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Preachers, pastors need to be more exciting, informative, speaker says


EDITOR’S NOTE: The following is part one of a two part series.

RIDGECREST, N.C. (BP)–“Communication is a contact sport. You have to connect with people,” said Bert Decker, a nationally known communications consultant.

“I find the spoken word is the word that motivates people,” Decker told participants of a conference, “Communicating with Bold Assurance,” held July 2-3 as part of Discipleship and Family Week at Ridgecrest, a LifeWay Conference Center.

Decker, CEO of Decker Communications, San Francisco, Calif., is author of ‘Communicating with Bold Assurance,’ an eight-session course for use in churches distributed by LifeWay Christian Resources of the Southern Baptist Convention.

He is also chairman of a non-profit organization, Bold Assurance Ministries, that uses biblical principles in teaching people how to speak with greater confidence.

The goal of Bold Assurance, he said, is to enable “people to be more skilled at sharing the word [of God] one on one and in groups.”

“There are millions of people with the right skills in their heads and in their hearts who can’t get them out because they don’t believe soft skills such as communication are important,” Decker said. “When you marry style and substance, that’s all you need to communicate.”

Decker said the fear of public speaking leads the list of people’s greatest fears at 41 percent. Other fears in the top seven are: heights, 32 percent; insects and bugs, financial and deep water, 22 percent each; sickness and death, 19 percent each.

He cited a 1985 San Francisco Business School study that showed four stages of speaking, beginning with the non-speaker who is terrified of having to get in front of people and avoids doing it. The occasional speaker fears the task and is a reluctant speaker. In the third stage, the person has moved to willingness but still experiences tension when speaking. In the fourth stage, the leader is eager to speak and is stimulated and excited by the opportunity.

“I wish the whole body of Christ were in stage four,” Decker said.

Emphasizing the importance of visual communication, he said audiences judge a speaker’s believability primarily (55 percent) on what they see of the speaker, 38 percent on the sound of the speaker’s voice and only 7 percent on the message itself.

“If you want to communicate information, do it in writing,” Decker said. “If you want to persuade and move people to action, do it by speaking. Our preachers and pastors need to be exciting, motivating and informative. I recommend not reading sermons or speeches.”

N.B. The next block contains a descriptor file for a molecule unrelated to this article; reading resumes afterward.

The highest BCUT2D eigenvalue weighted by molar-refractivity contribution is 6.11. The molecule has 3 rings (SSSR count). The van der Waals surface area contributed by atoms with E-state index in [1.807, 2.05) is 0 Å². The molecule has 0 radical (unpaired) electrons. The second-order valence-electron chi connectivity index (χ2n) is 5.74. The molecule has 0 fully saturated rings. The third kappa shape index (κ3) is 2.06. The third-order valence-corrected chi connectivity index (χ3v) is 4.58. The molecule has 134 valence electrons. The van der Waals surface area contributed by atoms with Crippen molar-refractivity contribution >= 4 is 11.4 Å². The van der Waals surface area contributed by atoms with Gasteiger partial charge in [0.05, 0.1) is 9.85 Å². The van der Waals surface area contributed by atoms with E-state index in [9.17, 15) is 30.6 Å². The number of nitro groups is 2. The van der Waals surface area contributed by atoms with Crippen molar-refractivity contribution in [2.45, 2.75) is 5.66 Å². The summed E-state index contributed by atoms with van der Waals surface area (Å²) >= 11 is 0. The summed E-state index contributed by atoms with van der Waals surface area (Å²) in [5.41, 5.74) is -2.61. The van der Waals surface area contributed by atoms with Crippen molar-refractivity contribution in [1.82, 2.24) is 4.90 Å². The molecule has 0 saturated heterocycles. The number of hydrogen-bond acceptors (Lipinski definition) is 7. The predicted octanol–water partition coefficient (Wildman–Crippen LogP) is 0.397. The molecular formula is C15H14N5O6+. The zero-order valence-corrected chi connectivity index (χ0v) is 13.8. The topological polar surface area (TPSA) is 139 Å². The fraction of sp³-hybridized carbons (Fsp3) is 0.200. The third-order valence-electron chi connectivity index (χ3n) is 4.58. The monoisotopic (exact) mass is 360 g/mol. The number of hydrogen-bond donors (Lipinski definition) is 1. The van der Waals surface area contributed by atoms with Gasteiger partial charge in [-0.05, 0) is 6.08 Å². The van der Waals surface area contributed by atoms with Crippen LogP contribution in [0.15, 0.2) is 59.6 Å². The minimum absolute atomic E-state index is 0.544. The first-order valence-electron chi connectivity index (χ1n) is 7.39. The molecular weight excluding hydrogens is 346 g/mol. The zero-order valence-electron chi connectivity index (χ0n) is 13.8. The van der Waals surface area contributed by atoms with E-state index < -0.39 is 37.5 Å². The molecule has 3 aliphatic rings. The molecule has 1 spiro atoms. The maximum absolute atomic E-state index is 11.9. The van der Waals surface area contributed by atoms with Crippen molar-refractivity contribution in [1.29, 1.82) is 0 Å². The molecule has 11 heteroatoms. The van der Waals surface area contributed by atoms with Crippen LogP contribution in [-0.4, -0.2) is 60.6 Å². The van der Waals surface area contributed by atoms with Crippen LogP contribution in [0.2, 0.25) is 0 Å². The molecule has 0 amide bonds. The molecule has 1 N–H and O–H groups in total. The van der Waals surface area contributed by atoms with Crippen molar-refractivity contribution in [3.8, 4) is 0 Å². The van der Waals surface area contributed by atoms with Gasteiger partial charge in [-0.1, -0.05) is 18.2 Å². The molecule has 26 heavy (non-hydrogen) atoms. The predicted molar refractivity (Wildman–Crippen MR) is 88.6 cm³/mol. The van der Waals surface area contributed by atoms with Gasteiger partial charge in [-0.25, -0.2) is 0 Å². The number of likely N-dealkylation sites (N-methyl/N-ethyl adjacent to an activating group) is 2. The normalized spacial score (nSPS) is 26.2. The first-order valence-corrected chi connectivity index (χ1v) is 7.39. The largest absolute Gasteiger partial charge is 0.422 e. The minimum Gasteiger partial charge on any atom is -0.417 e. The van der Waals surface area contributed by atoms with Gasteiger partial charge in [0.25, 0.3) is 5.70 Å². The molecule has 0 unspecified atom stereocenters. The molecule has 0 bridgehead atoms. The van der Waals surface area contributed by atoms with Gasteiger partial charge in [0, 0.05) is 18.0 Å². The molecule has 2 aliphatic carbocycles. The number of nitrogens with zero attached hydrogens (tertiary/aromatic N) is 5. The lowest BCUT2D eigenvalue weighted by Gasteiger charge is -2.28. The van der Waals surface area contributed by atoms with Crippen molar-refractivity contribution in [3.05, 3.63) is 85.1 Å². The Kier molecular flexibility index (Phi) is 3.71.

As he has worked with business leaders, sports figures and others to hone their speaking skills, Decker said most have no idea about the bad habits they have such as interspersing their words with “uh” and “ah” or standing with their hands clasped stiffly in front. Audio and videotaping helps to identify problems and take deliberate steps to make changes.

Decker listed nine behavioral skills that “can be learned if we have the faith to let God’s energy guide us.” They include:

— Eye communication, the first, and most important behavior. “You get leverage in a large group by looking at one individual,” Decker said. I urge you to find out what your eye communication is and work on it. When you don’t have eye communication, you don’t have communication.”

— Body posture and movement. “Get your weight forward. Don’t stand behind the lectern. Very few people move around with too much energy.”

— Dress and appearance. Acknowledging today’s increasingly casual culture, he urged, “When in doubt, dress up, not down.”

— Gestures and facial expressions. He said about one-third of people speak with a natural smile, one-third have fairly expressive faces and one-third have established no connection between their faces and the feelings they are trying to communicate.

— Voice and vocal variety. “The monotone voice can kill good communication,” he said.

— Words and non-words. Instead of stuttering or using frequent “uhs,” Decker urged mastering the use of the pause.

— Listener involvement, such as making a point through objects, skits and other means.

— Humor, “an invaluable communication technique that’s very hard to teach, but it is learnable,” Decker said. He suggested keeping a notebook of humorous stories for use in speeches.

— Be yourself. “The natural self is all you need to be,” he said. “It’s a skill as well as a concept and it’s the foundation of bold assurance. Allow God to work through you.”

To gain regular feedback to improve as a speaker, Decker suggested what he called the “3 x 3” method. During group speaking exercises, each member should be asked to list three “keepers” or strengths from each person’s presentation and three areas of needed improvement. Cards are then collected and given to each speaker.

“When most people give feedback, it’s all critical or a whitewash without much value,” he said. The 3 x 3 method requires balanced feedback.

In addition to his focus on building trust through verbal communication, the Bold Assurance course includes help on building trust in the message and enabling speakers to build trust in themselves.

Decker also has co-written a book with Hershael W. York, “Preaching with Bold Assurance,” that will be released next winter by Broadman & Holman Publishers.

LifeWay’s discipleship and family group sponsored Discipleship and Family Week, July 1-7.
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    About the Author

  • Linda Lawson